California Board of Accountancy is serious about audit quality and enrollment in peer review.

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The Winter 2017 Update newsletter (#83) from the California Board of Accountancy shows that the board is continuing its active efforts on disciplinary actions.

There are obviously quite a few of our colleagues who are not performing up to standards.

I’ve heard stories from a distance that the Board has hired more enforcement staff. As I have read the last few issues of Update, it sure seems to me that the increased staffing is showing up in an increased pace of closed cases. Maybe my perception is off, but it seems there are more cases closed with more serious consequences in the last year or so.

I count 39 cases documented in this edition of Update. Only 2 of these have discipline level of suspension or less. All the others are surrenders, revocations, or stayed revocations. Just as a guess, I think that means the editor of Update is filtering out most of the suspensions.

I count 19 cases of those 39 with peer review problems or audit, review, or compilation failures or some combination thereof. I’ll break that down further:

I count 15 disciplinary actions with peer review problems, usually not being enrolled in peer review while performing attestation work. Almost all of these also have an audit failure or compilation failure. One had a review failure. The discipline breaks out as:

  • 5 – surrendered licenses.
  • 1 – revocation.
  • 9 – revocation stayed, with probation – I think that means if the individual gets in trouble again, the CBA can just issue an order to revoke the license.

There are 4 firms that got in trouble but were enrolled in the peer review program. Discipline and cause of trouble included:

  • 2 – stayed revocation due to audit failure.
  • 2 – stayed revocation due to compilation failure – yes, these firms messed up at the comp level so bad their license was revoked with the revocation stayed.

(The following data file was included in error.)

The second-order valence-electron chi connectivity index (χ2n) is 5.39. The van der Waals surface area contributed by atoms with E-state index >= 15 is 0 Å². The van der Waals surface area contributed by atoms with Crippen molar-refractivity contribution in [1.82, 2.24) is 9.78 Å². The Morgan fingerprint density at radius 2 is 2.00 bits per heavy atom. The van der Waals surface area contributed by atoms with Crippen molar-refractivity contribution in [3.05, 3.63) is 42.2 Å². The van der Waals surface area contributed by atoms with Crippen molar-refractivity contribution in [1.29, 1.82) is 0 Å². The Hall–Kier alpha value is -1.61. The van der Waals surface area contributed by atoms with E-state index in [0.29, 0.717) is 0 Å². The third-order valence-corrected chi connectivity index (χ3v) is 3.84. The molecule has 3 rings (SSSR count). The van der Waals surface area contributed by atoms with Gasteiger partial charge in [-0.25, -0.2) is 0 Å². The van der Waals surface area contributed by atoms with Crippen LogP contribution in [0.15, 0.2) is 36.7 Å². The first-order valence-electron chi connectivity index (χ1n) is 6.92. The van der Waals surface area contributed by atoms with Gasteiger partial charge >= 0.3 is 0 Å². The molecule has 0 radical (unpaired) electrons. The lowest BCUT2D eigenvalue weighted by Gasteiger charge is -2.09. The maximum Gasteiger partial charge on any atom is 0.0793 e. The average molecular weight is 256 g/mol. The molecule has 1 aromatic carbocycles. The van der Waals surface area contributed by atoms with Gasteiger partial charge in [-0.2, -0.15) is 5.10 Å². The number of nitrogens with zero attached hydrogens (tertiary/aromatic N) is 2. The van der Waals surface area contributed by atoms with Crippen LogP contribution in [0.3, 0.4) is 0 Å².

Many of the firms with stayed revocations had a requirement in their disciplinary action that they are banned from any attestation work during the three-year probation. After probation is over they are banned from all attestation work until they successfully petition the CBA for permission to resume attestation work.

Here is a summary of just two disciplinary actions:

  • Firm had license revoked with revocation stayed, three-year probation, $4,390 cost reimbursement, $2,500 administrative penalty, 22 hours of additional CPE, must enroll in peer review and must submit the resulting report to CBA, if any attestation work is performed then all of it is subject to review by CBA at the board’s discretion.
  • Firm had license revoked with stay, three-year probation, $9,115 cost reimbursement, with ban on all attestation work during probation and must get permission from CBA to do any attestation work after end of probation.  Oh, this firm was sanctioned by PCAOB for audit quality issues and was not enrolled in the peer review program. Yes, the firm was doing work subject to PCAOB oversight and was not getting peer reviews.

A word to the wise:  If you get a nasty letter from CBA, you are best off to deal with it. Take your lumps, pay the fees, get more CPE, and rebuild your firm. It seems to me there is a pattern of firms that ignore CBA letters or give, um, ah, untruthful comments to investigators winding up with worse consequences. Firms that argue and quibble with CBA or change their story a few times seem to run up bigger cost reimbursements.

A word to the unwise: make sure you are in the peer review program if you perform any attestation work. If you are still trying to fly under the radar you will likely be caught so you might want to move quickly.

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